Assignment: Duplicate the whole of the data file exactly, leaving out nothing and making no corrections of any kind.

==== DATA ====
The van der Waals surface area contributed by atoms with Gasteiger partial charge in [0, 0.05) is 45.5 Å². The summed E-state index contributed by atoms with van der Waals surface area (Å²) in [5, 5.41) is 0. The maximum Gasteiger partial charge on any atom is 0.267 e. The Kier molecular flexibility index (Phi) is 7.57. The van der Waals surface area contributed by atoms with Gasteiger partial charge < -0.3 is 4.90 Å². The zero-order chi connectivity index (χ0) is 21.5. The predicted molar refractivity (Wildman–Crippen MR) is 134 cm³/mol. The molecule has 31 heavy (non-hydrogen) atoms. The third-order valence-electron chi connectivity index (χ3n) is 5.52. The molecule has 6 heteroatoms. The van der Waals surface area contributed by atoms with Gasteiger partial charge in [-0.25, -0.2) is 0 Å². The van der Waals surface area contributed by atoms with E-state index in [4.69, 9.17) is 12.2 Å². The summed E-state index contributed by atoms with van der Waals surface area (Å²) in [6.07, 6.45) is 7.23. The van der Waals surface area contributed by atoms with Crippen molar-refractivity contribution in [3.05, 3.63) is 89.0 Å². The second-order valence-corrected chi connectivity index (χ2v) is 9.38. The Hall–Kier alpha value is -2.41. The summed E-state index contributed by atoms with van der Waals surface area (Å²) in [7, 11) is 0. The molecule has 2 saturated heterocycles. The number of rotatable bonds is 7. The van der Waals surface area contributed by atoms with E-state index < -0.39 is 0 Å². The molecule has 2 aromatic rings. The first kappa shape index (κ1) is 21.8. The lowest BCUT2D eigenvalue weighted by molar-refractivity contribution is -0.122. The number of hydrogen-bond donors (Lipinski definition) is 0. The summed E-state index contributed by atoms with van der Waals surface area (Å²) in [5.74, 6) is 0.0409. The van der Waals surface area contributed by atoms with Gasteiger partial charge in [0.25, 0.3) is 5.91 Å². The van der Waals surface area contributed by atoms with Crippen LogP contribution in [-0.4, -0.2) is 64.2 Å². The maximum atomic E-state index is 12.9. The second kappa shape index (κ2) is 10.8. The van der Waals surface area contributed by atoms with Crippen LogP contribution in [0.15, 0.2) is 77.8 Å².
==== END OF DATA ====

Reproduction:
The van der Waals surface area contributed by atoms with Gasteiger partial charge in [0, 0.05) is 45.5 Å². The summed E-state index contributed by atoms with van der Waals surface area (Å²) in [5, 5.41) is 0. The maximum Gasteiger partial charge on any atom is 0.267 e. The Kier molecular flexibility index (Phi) is 7.57. The van der Waals surface area contributed by atoms with Gasteiger partial charge < -0.3 is 4.90 Å². The zero-order chi connectivity index (χ0) is 21.5. The predicted molar refractivity (Wildman–Crippen MR) is 134 cm³/mol. The molecule has 31 heavy (non-hydrogen) atoms. The third-order valence-electron chi connectivity index (χ3n) is 5.52. The molecule has 6 heteroatoms. The van der Waals surface area contributed by atoms with Gasteiger partial charge in [-0.25, -0.2) is 0 Å². The van der Waals surface area contributed by atoms with E-state index in [4.69, 9.17) is 12.2 Å². The summed E-state index contributed by atoms with van der Waals surface area (Å²) in [6.07, 6.45) is 7.23. The van der Waals surface area contributed by atoms with Crippen molar-refractivity contribution in [3.05, 3.63) is 89.0 Å². The second-order valence-corrected chi connectivity index (χ2v) is 9.38. The Hall–Kier alpha value is -2.41. The summed E-state index contributed by atoms with van der Waals surface area (Å²) in [7, 11) is 0. The molecule has 2 saturated heterocycles. The number of rotatable bonds is 7. The van der Waals surface area contributed by atoms with E-state index < -0.39 is 0 Å². The molecule has 2 aromatic rings. The first kappa shape index (κ1) is 21.8. The lowest BCUT2D eigenvalue weighted by molar-refractivity contribution is -0.122. The number of hydrogen-bond donors (Lipinski definition) is 0. The summed E-state index contributed by atoms with van der Waals surface area (Å²) in [5.74, 6) is 0.0409. The van der Waals surface area contributed by atoms with Gasteiger partial charge in [0.25, 0.3) is 5.91 Å². The van der Waals surface area contributed by atoms with Crippen LogP contribution in [-0.4, -0.2) is 64.2 Å². The maximum atomic E-state index is 12.9. The second kappa shape index (κ2) is 10.8. The van der Waals surface area contributed by atoms with Crippen LogP contribution in [0.15, 0.2) is 77.8 Å².